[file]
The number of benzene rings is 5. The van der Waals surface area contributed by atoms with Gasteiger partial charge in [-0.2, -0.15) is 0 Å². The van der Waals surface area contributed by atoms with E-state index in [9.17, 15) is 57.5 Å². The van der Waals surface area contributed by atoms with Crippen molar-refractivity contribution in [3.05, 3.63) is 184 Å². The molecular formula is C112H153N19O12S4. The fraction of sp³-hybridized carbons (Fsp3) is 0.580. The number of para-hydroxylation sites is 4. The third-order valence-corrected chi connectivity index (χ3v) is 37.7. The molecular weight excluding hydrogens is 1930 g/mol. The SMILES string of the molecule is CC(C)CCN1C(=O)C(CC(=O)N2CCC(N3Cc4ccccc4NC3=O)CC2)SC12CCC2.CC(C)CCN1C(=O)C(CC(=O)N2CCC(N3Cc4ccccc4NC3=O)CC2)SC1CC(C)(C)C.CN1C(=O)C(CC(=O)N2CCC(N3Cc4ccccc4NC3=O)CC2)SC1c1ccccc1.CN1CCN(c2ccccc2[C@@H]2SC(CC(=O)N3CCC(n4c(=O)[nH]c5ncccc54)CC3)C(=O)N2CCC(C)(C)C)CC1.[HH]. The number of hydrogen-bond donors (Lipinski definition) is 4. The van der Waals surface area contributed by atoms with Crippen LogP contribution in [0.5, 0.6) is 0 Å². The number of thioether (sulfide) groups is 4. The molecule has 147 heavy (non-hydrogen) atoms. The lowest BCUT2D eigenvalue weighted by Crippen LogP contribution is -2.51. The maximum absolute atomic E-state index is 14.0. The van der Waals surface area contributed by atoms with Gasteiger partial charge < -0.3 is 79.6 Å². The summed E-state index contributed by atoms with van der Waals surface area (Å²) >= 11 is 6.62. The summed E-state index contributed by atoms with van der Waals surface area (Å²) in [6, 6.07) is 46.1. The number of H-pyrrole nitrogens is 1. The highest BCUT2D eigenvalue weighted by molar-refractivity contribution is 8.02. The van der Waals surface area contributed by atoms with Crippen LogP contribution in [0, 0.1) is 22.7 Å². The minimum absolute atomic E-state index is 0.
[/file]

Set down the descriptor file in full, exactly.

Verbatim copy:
The number of benzene rings is 5. The van der Waals surface area contributed by atoms with Gasteiger partial charge in [-0.2, -0.15) is 0 Å². The van der Waals surface area contributed by atoms with E-state index in [9.17, 15) is 57.5 Å². The van der Waals surface area contributed by atoms with Crippen molar-refractivity contribution in [3.05, 3.63) is 184 Å². The molecular formula is C112H153N19O12S4. The fraction of sp³-hybridized carbons (Fsp3) is 0.580. The number of para-hydroxylation sites is 4. The third-order valence-corrected chi connectivity index (χ3v) is 37.7. The molecular weight excluding hydrogens is 1930 g/mol. The SMILES string of the molecule is CC(C)CCN1C(=O)C(CC(=O)N2CCC(N3Cc4ccccc4NC3=O)CC2)SC12CCC2.CC(C)CCN1C(=O)C(CC(=O)N2CCC(N3Cc4ccccc4NC3=O)CC2)SC1CC(C)(C)C.CN1C(=O)C(CC(=O)N2CCC(N3Cc4ccccc4NC3=O)CC2)SC1c1ccccc1.CN1CCN(c2ccccc2[C@@H]2SC(CC(=O)N3CCC(n4c(=O)[nH]c5ncccc54)CC3)C(=O)N2CCC(C)(C)C)CC1.[HH]. The number of hydrogen-bond donors (Lipinski definition) is 4. The van der Waals surface area contributed by atoms with Crippen LogP contribution in [0.5, 0.6) is 0 Å². The number of thioether (sulfide) groups is 4. The molecule has 147 heavy (non-hydrogen) atoms. The lowest BCUT2D eigenvalue weighted by Crippen LogP contribution is -2.51. The maximum absolute atomic E-state index is 14.0. The van der Waals surface area contributed by atoms with Gasteiger partial charge < -0.3 is 79.6 Å². The summed E-state index contributed by atoms with van der Waals surface area (Å²) >= 11 is 6.62. The summed E-state index contributed by atoms with van der Waals surface area (Å²) in [6, 6.07) is 46.1. The number of H-pyrrole nitrogens is 1. The highest BCUT2D eigenvalue weighted by molar-refractivity contribution is 8.02. The van der Waals surface area contributed by atoms with Crippen LogP contribution in [0, 0.1) is 22.7 Å². The minimum absolute atomic E-state index is 0.